With more than 50 trailheads within 30 minutes of downtown, the hiking scene in Chattanooga is easily among the best in the Southeast, if not the entire country. From the slopes of Lookout Mountain to the steep crests of Signal Mountain and the Tennessee River Gorge, the Scenic City is blessed with a diverse and notable network of hiking trails. Considering the vast number of incredible hikes in the area, it’s admittedly quite difficult to narrow it down, but here are several favorites from four Chattanooga locals.
Alexis Cain | @alexishueycain
Our favorite hikes to do as a family are Sunset Rock and Edwards Point. Sunset Rock being the easier option of the two and Edwards Point being the longer hike with the most rewarding view. Just depends on how much time we have.
Kid comfort is key:
I’m always sure to bring tons of snacks and a change of clothes. We currently use a child carrier to carry our now two-year-old on long hikes. If it’s cold, be sure to layer; but remember, they aren’t moving if you are carrying them, so they should be dressed much warmer.
What if you’re new to family hikes?
Chattanooga is such a convenient city to go hiking. You are literally within a 15-20-minute drive of miles and miles of sweet trails. Chattanooga is a hiking family’s dream come true. Lastly, you should just go outside and do it! You got this!
Cory Lee | @curbfreecorylee
The Riverwalk - it’s fully paved and by the river. I’ve done the entire thing from the Chickamauga Dam to the Hunter Museum. I do it once every couple of weeks in the summer, especially on a nice day. But a lot of it is shaded, and you’re getting wind off the river even in the summer when it’s 95 degrees. Pro tip: Halfway to the Hunter Museum, stop at the Boathouse Rotisserie and Raw Bar for lunch.
Grab food from Cashew, which is vegan, and go to Coolidge Park. You can also start at the Chattanooga Theatre Center and go up to get Clumpie’s Ice Cream. Then, go across the Walnut Street Bridge. It’s one of my favorite views of Chattanooga, with the paddle boarders and kayakers and looking back at the Hunter.
Other favorite spots:
Point Park is very nice and really accessible. There are paved paths all around. Chester Frost State Park has a beach, camp sites and shelters for picnics, and you can hang out by the lake.
Moise Baptiste | Founder trailblazusoutdoors.com
How’d you get into it?
My first trail run was 10 miles. When I got into trail running, I didn’t see people who looked like me. I’m a unicorn; I mean I’m a Black guy and I’m trail running. People will stop me to talk, and I realized how big the trail running community is. After 7 years of being here I felt like I found my place.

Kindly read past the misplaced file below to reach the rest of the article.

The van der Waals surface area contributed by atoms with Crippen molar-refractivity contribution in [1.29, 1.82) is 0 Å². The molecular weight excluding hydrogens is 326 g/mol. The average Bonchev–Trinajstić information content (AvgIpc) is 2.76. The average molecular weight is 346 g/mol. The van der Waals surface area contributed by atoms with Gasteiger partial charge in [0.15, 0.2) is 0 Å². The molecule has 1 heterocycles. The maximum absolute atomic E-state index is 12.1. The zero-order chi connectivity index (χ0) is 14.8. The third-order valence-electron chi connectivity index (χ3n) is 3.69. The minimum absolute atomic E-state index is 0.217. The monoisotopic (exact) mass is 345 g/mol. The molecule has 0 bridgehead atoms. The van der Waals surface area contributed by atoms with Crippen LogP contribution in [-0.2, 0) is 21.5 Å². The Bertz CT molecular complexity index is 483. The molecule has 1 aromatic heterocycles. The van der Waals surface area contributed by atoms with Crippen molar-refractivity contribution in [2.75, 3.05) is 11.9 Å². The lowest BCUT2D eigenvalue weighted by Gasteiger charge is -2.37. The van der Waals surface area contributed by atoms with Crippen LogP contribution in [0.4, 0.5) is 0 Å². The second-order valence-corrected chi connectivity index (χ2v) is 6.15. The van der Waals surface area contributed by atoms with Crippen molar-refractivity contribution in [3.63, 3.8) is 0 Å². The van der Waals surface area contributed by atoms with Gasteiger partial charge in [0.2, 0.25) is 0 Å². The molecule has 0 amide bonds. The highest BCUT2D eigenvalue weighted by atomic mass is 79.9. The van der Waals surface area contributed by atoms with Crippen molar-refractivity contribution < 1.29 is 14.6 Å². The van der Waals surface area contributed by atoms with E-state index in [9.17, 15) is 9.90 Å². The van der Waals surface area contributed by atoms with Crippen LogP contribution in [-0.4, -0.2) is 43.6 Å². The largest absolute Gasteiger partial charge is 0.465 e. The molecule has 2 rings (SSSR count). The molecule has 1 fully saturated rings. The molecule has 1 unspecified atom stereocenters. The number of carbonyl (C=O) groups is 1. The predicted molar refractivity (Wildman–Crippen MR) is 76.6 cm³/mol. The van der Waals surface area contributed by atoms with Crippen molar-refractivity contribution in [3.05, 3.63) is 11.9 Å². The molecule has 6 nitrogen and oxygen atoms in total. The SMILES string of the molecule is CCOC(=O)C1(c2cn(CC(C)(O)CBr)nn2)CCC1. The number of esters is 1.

What do you like about it?
Trail running is a mindset. It’s like life in that you have to slow down and look up. You have to be engaged. Now more than ever it’s important to be present in life.
Cloudland Canyon because of its unique views and a moderate trail with two waterfalls along a 4-mile loop. It’s a good welcome to this part of the country. For beginners, I recommend Lookout Mountain. Cravens House to Point Park is a 3-mile round trip.
Why TrailblazUS Outdoors?
The impact Wakanda had on people and seeing a superhero like them inspired the hiking group.
Brian Costilow & Jasper | Part-time ultrarunner & dog herder
I take my dog on every trail/run with me. As a healer/Aussie mix, she tends to stick close . . . and under voice command (but squirrels do exist!). My dog is my adventure partner—an animal whose bond is shared in roaming the forests, the streams, and hills—both on and off trail. A dog’s experience is a reflection of your own experiences. And I thrive in more wild places.
Cumberland Trail. The spectacular scenery, waterfalls, and there are a lot of streams for water play. It tends to be less crowded than other places but may require a bit more effort.
Why bring your dog?
I try to get my dog in the woods almost every day. Most dogs crave a certain amount of exercise, that both stimulates their brain and keeps them happy.
What should pet lovers know?
Chattanooga does offer some excellent dog-friendly parks, restaurants, and other urban amenities for dog owners.
A previous version of this article was originally published in the Chattanooga Travel Inspiration Magazine.